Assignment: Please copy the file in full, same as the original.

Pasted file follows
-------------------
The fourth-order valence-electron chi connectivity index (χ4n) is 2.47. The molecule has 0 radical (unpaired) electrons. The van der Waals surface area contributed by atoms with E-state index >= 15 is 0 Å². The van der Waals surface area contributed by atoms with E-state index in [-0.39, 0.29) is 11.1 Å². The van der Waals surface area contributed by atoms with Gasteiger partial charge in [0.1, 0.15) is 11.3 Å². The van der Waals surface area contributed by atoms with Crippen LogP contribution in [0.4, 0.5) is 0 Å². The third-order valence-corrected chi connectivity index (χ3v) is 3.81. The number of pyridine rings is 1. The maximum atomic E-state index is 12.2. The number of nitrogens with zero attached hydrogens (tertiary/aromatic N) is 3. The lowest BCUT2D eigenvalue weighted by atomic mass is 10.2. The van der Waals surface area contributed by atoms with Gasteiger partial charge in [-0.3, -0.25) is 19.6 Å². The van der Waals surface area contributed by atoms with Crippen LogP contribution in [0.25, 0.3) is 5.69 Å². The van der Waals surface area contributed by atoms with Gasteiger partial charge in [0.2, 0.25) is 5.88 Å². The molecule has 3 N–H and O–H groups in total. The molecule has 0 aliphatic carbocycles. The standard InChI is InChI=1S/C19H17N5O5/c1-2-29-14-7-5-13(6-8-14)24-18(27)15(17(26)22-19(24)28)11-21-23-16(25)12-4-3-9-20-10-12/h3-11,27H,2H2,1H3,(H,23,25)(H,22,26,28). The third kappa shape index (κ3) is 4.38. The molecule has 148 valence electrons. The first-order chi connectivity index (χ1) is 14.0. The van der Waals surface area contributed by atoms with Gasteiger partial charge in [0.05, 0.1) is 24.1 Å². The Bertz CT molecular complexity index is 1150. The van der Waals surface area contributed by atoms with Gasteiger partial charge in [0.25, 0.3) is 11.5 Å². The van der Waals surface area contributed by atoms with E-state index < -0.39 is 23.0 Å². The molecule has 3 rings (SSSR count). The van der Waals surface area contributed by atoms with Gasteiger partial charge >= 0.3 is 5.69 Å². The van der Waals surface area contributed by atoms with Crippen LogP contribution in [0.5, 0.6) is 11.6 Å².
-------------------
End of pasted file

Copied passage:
The fourth-order valence-electron chi connectivity index (χ4n) is 2.47. The molecule has 0 radical (unpaired) electrons. The van der Waals surface area contributed by atoms with E-state index >= 15 is 0 Å². The van der Waals surface area contributed by atoms with E-state index in [-0.39, 0.29) is 11.1 Å². The van der Waals surface area contributed by atoms with Gasteiger partial charge in [0.1, 0.15) is 11.3 Å². The van der Waals surface area contributed by atoms with Crippen LogP contribution in [0.4, 0.5) is 0 Å². The third-order valence-corrected chi connectivity index (χ3v) is 3.81. The number of pyridine rings is 1. The maximum atomic E-state index is 12.2. The number of nitrogens with zero attached hydrogens (tertiary/aromatic N) is 3. The lowest BCUT2D eigenvalue weighted by atomic mass is 10.2. The van der Waals surface area contributed by atoms with Gasteiger partial charge in [-0.3, -0.25) is 19.6 Å². The van der Waals surface area contributed by atoms with Crippen LogP contribution in [0.25, 0.3) is 5.69 Å². The van der Waals surface area contributed by atoms with Gasteiger partial charge in [0.2, 0.25) is 5.88 Å². The molecule has 3 N–H and O–H groups in total. The molecule has 0 aliphatic carbocycles. The standard InChI is InChI=1S/C19H17N5O5/c1-2-29-14-7-5-13(6-8-14)24-18(27)15(17(26)22-19(24)28)11-21-23-16(25)12-4-3-9-20-10-12/h3-11,27H,2H2,1H3,(H,23,25)(H,22,26,28). The third kappa shape index (κ3) is 4.38. The molecule has 148 valence electrons. The first-order chi connectivity index (χ1) is 14.0. The van der Waals surface area contributed by atoms with Gasteiger partial charge in [0.05, 0.1) is 24.1 Å². The Bertz CT molecular complexity index is 1150. The van der Waals surface area contributed by atoms with Gasteiger partial charge in [0.25, 0.3) is 11.5 Å². The van der Waals surface area contributed by atoms with E-state index < -0.39 is 23.0 Å². The molecule has 3 rings (SSSR count). The van der Waals surface area contributed by atoms with Gasteiger partial charge >= 0.3 is 5.69 Å². The van der Waals surface area contributed by atoms with Crippen LogP contribution in [0.5, 0.6) is 11.6 Å².